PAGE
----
As of right now, Coach Bill Belichick has nine picks in the 2015 draft, including a potential third-round compensatory pick from letting free agent Aquib Talib walk: First, Second, two Thirds, two Fourths, Sixth, and two Sevenths.

Last year’s draft had some ups and downs. Early yet to see what first-rounder Dominique Easley can add to the defense, or what second round pick Jimmy Garoppolo can bring at quarterback (either at Gillette or as trade bait – not sure even William Hill has odds on which it will be). That said, any 2014 pick still on the roster will be treated as a success until further notice.

First Round –

2000: None (pick went to NYJ for BB)

2001: Richard Seymour, DL, Georgia

2002: Dan Graham, TE, Colorado

2003: Ty Warren, DL, Texas A&M

2004: Vince Wilfork, DL, Miami; Benjamin Watson, TE, Georgia

2005: Logan Mankins, OL, Fresno State

2006: Laurence Maroney, RB, Minnesota

2007: Brandon Meriweather, DB, Miami

2008: Jerod Mayo, LB, Tennessee

2009: (No Pick – traded down)

2010: Devin McCourty, DB, Rutgers

2011: Nate Solder, OT, Colorado

2012: Chandler Jones, DE, Syracuse; Dont’a Hightower, LB, Alabama

2013: (No Pick – traded down)

2014: Dominique Easley, DL, Florida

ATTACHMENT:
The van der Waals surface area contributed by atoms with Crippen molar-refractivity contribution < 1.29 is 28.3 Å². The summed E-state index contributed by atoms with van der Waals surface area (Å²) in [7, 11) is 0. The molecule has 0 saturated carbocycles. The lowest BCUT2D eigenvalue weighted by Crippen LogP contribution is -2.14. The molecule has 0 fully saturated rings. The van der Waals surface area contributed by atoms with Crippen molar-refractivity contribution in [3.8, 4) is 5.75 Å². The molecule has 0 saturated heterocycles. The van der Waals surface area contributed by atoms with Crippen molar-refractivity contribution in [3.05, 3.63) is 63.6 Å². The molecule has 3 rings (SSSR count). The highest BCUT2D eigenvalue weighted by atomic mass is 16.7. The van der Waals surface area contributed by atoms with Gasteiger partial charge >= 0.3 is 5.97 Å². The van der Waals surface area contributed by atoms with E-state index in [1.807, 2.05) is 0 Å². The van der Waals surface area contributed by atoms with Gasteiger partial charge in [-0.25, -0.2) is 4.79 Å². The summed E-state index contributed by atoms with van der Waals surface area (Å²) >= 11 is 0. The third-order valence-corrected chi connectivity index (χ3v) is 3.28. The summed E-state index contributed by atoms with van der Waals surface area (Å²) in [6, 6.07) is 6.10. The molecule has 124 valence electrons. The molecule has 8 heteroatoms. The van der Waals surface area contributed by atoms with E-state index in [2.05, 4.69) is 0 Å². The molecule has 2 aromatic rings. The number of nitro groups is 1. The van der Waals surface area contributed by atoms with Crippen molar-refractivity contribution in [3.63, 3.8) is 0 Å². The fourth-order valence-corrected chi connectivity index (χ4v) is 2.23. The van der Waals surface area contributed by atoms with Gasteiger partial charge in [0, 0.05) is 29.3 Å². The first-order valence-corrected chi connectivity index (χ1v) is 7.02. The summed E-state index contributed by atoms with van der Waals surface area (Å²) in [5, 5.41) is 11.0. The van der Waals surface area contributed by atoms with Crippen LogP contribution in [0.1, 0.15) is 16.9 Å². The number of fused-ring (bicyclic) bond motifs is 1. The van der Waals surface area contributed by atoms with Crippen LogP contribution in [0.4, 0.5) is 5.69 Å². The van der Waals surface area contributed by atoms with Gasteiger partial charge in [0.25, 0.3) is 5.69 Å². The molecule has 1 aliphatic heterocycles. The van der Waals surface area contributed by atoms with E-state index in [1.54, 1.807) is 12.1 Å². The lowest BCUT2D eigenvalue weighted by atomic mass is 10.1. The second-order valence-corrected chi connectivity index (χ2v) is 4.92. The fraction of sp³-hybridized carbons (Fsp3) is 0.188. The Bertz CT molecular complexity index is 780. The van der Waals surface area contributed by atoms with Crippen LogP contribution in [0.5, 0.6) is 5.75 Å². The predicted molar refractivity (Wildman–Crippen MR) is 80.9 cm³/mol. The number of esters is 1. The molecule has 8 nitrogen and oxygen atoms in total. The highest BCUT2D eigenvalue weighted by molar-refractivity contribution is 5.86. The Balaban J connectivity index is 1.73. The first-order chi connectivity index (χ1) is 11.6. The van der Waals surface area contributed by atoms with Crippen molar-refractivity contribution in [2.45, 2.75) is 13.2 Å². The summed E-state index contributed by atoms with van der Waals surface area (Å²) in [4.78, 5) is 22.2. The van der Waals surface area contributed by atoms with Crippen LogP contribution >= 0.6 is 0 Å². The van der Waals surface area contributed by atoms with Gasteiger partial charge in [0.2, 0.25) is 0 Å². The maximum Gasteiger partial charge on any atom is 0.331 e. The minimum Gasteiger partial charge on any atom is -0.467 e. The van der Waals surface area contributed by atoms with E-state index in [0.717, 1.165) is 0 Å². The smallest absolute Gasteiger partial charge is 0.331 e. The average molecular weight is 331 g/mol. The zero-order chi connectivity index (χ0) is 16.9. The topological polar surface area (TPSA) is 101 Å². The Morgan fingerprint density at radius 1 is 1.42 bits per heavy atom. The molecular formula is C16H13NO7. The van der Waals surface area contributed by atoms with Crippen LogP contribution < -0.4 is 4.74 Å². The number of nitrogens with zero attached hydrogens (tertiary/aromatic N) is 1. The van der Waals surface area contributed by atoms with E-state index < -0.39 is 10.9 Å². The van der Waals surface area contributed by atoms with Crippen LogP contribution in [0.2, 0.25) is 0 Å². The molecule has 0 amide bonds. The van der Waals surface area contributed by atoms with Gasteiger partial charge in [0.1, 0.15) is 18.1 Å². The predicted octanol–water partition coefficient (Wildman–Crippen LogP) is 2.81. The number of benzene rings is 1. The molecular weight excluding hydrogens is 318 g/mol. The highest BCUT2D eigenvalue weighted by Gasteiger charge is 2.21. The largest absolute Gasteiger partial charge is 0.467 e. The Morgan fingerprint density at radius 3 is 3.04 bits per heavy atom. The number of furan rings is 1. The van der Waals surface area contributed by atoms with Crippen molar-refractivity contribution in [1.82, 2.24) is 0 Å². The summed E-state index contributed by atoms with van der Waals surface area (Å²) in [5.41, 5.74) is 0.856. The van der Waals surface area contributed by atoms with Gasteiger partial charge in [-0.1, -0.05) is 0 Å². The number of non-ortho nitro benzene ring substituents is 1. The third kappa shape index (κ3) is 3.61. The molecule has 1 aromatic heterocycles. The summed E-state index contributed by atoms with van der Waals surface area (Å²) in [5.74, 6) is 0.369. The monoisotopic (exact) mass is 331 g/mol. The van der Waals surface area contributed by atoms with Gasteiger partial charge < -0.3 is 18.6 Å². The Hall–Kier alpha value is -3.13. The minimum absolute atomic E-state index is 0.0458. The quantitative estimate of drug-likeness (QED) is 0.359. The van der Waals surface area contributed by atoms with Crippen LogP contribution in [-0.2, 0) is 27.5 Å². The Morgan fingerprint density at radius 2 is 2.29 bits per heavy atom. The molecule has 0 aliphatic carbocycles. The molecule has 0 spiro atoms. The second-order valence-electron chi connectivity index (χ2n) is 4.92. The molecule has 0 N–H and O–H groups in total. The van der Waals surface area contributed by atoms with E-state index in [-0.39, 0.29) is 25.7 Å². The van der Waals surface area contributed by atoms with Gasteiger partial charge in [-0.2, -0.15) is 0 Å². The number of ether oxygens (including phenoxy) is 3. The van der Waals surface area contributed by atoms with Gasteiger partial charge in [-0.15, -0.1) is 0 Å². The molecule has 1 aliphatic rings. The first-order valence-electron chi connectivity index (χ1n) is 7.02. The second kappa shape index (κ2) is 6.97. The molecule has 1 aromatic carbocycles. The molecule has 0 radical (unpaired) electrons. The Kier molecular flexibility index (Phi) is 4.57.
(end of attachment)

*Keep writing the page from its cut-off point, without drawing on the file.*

Total Picks: 14

Successful Picks: 12 (sans Maroney, Meriweather)

Most Successful Pick: Seymour

Percentage: 86

Every Patriots First-Round pick has started for the Patriots; though neither Maroney nor Meriweather could be considered a true bust, each went by the wayside too quickly for us to deem a success. The noteworthy impact that Jones and Hightower have had in Foxboro has helped improve the defense to their championship level.

If you take out 2005-2007 (Mankins, Maroney, and Meriweather – again, all starters), every other pick has at least one Super Bowl win. New England’s top picks tend to a) stick around, and b) play.

Second Round –

2000: Adrian Klemm, OT, Hawaii

2001: Matt Light, OT, Purdue

2002: Deion Branch, WR, Louisville

2003: Eugene Wilson, DB, Illinois; Bethel Johnson, WR, Texas A&M

2004: Marquise Hill, DE, LSU

2005: (No pick)

2006: Chad Jackson, WR, Florida

2007: (No pick – traded for Wes Welker)

2008: Terrence Wheatley, DB, Colorado

2009: Patrick Chung, DB, Oregon; Ron Brace, DT, BC; Darius Butler, DB, UConn; Sebastian Vollmer, OT, Houston

2010: Rob Gronkowski, TE, Arizona; Jermaine Cunningham, DE, Florida; Brandon Spikes, LB, Florida.

2011: Ras-I Dowling, DB, Virginia; Shane Vereen, RB, California

2012: Tavon Wilson, DB, Illinois

2013: Jamie Collins, OLB, Southern Miss; Aaron Dobson, WR, Marshall

2014: Jimmy Garoppolo, QB, Eastern Illinois

Total Picks: 20

Successful Picks: 11 (Light, Branch, E. Wilson, Vollmer, Gronkowski, Spikes, Vereen, T. Wilson, Collins, Garoppolo, Chung*)

Most Successful Pick: Light

Percentage: 55

*Chung returns to the successful list after getting left off last year. Dobson stays off for now, but he could find himself back on the list if he contributes to the 2015 squad.